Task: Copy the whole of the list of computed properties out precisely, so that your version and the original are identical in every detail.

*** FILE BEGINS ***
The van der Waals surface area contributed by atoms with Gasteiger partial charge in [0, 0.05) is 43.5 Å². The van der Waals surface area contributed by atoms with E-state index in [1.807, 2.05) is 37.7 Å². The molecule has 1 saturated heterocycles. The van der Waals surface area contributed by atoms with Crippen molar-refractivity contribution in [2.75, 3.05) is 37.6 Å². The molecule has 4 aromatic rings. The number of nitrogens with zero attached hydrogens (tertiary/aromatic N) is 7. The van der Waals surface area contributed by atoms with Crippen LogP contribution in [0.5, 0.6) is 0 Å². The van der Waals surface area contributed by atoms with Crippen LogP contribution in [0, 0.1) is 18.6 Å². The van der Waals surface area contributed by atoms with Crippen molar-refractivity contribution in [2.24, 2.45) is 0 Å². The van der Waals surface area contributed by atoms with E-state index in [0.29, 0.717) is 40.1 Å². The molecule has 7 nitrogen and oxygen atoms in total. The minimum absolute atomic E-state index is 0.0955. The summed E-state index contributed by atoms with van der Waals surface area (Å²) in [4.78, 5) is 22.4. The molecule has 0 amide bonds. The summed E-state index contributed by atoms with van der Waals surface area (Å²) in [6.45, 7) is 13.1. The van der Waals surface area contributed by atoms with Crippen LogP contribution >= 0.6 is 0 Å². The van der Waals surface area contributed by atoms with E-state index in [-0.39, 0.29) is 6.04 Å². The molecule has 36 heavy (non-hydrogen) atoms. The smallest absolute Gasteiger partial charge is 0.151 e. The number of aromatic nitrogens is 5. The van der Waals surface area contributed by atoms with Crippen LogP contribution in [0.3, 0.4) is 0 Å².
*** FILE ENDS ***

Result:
The van der Waals surface area contributed by atoms with Gasteiger partial charge in [0, 0.05) is 43.5 Å². The van der Waals surface area contributed by atoms with E-state index in [1.807, 2.05) is 37.7 Å². The molecule has 1 saturated heterocycles. The van der Waals surface area contributed by atoms with Crippen molar-refractivity contribution in [2.75, 3.05) is 37.6 Å². The molecule has 4 aromatic rings. The number of nitrogens with zero attached hydrogens (tertiary/aromatic N) is 7. The van der Waals surface area contributed by atoms with Crippen LogP contribution in [0.5, 0.6) is 0 Å². The van der Waals surface area contributed by atoms with Crippen LogP contribution in [0, 0.1) is 18.6 Å². The van der Waals surface area contributed by atoms with Crippen molar-refractivity contribution in [2.24, 2.45) is 0 Å². The van der Waals surface area contributed by atoms with E-state index in [0.29, 0.717) is 40.1 Å². The molecule has 7 nitrogen and oxygen atoms in total. The minimum absolute atomic E-state index is 0.0955. The summed E-state index contributed by atoms with van der Waals surface area (Å²) in [4.78, 5) is 22.4. The molecule has 0 amide bonds. The summed E-state index contributed by atoms with van der Waals surface area (Å²) in [6.45, 7) is 13.1. The van der Waals surface area contributed by atoms with Crippen LogP contribution >= 0.6 is 0 Å². The van der Waals surface area contributed by atoms with E-state index in [-0.39, 0.29) is 6.04 Å². The molecule has 36 heavy (non-hydrogen) atoms. The smallest absolute Gasteiger partial charge is 0.151 e. The number of aromatic nitrogens is 5. The van der Waals surface area contributed by atoms with Crippen LogP contribution in [0.3, 0.4) is 0 Å².